Revision of NICE Guideline on ME/CFS – latest state of play | 21 January 2013

January 21, 2013


At the beginning of January, The ME Association wrote to NICE (National Institute for Clinical Excellence) to ask for clarification on what was happening regarding the expected 2013 review of the NICE guideline on ME/CFS.

The following reply was received this morning:

Dear Dr. Shepherd,

NICE's Senior Management Team, with the approval of the NICE Board, has currently suspended the routine review of the need to update clinical guidelines 3 years after their publication. This suspension is from January 2013. A new process for reviewing and updating guidelines is being developed and we will be considering the timing and process of reviews and developing a process for faster more responsive updates of our guidelines. Our aim is to enable us to consider new evidence more frequently and to update aspects of guidelines more rapidly. A new process for both reviews and updates is being developed which we will be rolling out during 2013/14.

A comprehensive review is also being undertaken of our entire portfolio and all guidelines will migrate onto the new timings for more frequent reviews during 2013/14. Once we have firmer detail about the new timings for reviews and updates we will notify stakeholders of the new review dates.

Please let me know if you have any further questions.

Best wishes,

Oliver Bailey
Project Manager – Centre for Clinical Practice
National Institute for Health and Clinical Excellence
10 Spring Gardens | London SW1A 2BU | Web: http://nice.org.uk

The MEA is currently in the process of preparing all the data from their 2012 patient evidence survey on CBT, GET and Pacing into a report. We were intending to send this report to NICE as part of new patient evidence that would need to be considered in the ME/CFS guideline review process.

Consequently, Dr Shepherd has written back to NICE today to check on whether we must proceed on the basis that there is now some uncertainty as to whether the ME/CFS guideline will be reviewed in 2013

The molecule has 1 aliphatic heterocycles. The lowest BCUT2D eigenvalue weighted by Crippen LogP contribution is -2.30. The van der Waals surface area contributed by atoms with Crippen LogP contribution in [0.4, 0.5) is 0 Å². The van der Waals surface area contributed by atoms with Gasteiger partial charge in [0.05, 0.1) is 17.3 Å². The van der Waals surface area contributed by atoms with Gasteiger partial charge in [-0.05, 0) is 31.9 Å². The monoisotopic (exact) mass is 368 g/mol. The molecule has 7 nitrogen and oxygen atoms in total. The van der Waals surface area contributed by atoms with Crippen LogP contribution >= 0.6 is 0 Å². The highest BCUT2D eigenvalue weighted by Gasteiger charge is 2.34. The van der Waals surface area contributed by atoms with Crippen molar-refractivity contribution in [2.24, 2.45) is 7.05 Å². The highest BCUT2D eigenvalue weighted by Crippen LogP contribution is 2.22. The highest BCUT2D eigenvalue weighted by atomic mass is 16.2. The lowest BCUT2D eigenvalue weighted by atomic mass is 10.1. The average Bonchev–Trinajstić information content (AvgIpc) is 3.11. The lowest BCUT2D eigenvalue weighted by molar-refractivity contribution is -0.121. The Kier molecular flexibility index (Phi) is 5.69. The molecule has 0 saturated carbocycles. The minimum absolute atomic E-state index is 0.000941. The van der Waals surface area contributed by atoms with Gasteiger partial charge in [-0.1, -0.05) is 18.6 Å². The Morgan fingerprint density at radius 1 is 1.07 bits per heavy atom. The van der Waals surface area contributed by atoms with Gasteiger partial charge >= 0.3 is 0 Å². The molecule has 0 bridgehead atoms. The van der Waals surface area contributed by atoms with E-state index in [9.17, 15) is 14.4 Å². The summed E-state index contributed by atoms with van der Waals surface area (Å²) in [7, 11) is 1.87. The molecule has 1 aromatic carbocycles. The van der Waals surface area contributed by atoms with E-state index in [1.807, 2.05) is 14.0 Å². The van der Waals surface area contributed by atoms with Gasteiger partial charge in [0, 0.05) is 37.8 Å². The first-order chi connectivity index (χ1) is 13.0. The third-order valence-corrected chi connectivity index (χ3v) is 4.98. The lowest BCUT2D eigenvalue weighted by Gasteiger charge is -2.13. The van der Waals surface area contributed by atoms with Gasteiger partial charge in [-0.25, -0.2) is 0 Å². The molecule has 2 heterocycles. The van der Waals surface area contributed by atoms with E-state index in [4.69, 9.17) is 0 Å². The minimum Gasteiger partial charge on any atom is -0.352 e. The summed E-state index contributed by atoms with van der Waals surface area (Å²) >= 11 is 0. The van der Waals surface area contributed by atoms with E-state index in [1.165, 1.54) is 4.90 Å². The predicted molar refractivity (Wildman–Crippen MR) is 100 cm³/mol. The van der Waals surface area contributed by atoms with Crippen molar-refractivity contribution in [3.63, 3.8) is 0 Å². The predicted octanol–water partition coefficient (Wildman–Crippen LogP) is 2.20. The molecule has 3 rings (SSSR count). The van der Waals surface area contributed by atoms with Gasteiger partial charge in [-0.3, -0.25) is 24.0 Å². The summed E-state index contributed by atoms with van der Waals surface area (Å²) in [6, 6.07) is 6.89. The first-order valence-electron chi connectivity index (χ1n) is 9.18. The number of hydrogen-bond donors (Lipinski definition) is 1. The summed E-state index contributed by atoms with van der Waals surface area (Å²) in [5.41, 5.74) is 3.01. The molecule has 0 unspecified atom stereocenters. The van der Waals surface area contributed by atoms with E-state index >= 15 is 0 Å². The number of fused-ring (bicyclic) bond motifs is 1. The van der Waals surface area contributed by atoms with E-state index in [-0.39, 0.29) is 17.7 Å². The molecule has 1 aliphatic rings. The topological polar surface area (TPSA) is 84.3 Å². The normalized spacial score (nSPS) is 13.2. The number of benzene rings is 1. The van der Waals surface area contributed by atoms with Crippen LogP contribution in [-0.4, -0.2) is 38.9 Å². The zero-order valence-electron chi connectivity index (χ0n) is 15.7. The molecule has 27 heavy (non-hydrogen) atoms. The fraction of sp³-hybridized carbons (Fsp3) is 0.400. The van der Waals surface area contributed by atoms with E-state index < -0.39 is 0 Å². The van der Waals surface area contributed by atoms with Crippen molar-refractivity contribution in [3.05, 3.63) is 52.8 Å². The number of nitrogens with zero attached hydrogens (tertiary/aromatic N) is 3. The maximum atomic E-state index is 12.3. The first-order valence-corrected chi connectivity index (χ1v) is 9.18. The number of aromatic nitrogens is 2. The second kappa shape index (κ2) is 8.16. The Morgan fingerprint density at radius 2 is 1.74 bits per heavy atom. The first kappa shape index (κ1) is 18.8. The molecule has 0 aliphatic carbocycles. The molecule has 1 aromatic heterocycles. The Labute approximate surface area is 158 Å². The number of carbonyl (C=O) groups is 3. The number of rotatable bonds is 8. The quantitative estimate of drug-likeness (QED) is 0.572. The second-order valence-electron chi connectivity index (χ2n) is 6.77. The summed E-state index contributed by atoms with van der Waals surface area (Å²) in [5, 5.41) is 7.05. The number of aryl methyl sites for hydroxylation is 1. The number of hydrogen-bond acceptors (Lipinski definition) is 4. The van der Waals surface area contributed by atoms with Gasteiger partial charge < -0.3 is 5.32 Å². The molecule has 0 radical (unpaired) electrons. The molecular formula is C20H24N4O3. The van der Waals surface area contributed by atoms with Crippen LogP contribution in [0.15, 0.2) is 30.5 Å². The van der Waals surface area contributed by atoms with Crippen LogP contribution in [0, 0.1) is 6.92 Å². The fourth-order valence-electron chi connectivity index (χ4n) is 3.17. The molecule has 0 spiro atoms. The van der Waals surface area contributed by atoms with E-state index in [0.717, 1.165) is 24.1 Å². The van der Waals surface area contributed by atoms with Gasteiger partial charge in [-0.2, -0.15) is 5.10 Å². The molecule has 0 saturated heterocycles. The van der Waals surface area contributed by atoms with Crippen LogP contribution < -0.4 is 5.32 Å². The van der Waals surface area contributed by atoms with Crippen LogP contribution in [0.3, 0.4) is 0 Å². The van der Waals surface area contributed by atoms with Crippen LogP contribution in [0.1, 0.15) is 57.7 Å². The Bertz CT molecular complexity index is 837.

And with no real information as to how the new NICE guideline review process will operate in future it is impossible to assess what role stakeholders such as the ME/CFS charities will have in a review process that will clearly be much faster, and possibly more frequent, than the process it is replacing.

Our parliamentary colleagues on the All Party Parliamentary Group on ME have been informed about this development.

3 thoughts on “Revision of NICE Guideline on ME/CFS – latest state of play | 21 January 2013”

  1. The NICE guidelines have no scientific validity. The PACE trial was a complete failure. CBT and GET, as well as the other version of GET in the PACE trial (ATP) showed no objective benefit.

    It is clear that instead of allowing a review of the NICE guidelines, which would most certainly result in a removal of these “therapies”, NICE are attempting to alter the review process to favour them. Perhaps they are awaiting the NHS funded GETSET study from Peter White?

    Self-report surveys are no different to the PACE trial data and will never be viewed as relevant unless patients say CBT and GET work, which they never have agreed with.

    I view this as deliberate obstruction by NICE to remove CBT and GET.

  2. Ridiculous. They seem to acknowledge that the current situation is too slow and infrequent but will not carry out any reviews until they migrate to a new, as yet undesigned system. They hope this will be ready somewhere 2013/2014. This is absurd, why can’t they still carry out review while the new system is being planned?

    Will the new review system really be up and running by end of 2014 or will there be more bureaucratic delays (possibly involving a very expensive computer system which may never actually work). By the time they are up and running I have no doubt the data put forward by the MEA will be considered out of date.

  3. I forgot to add – why have they only just announced this? Surely they must have known that this review of their procedures was planned? Given the late stage of this announcement perhaps they would like to refund the MEA some of the money spent getting it’s data in order in time for a 2013 review?

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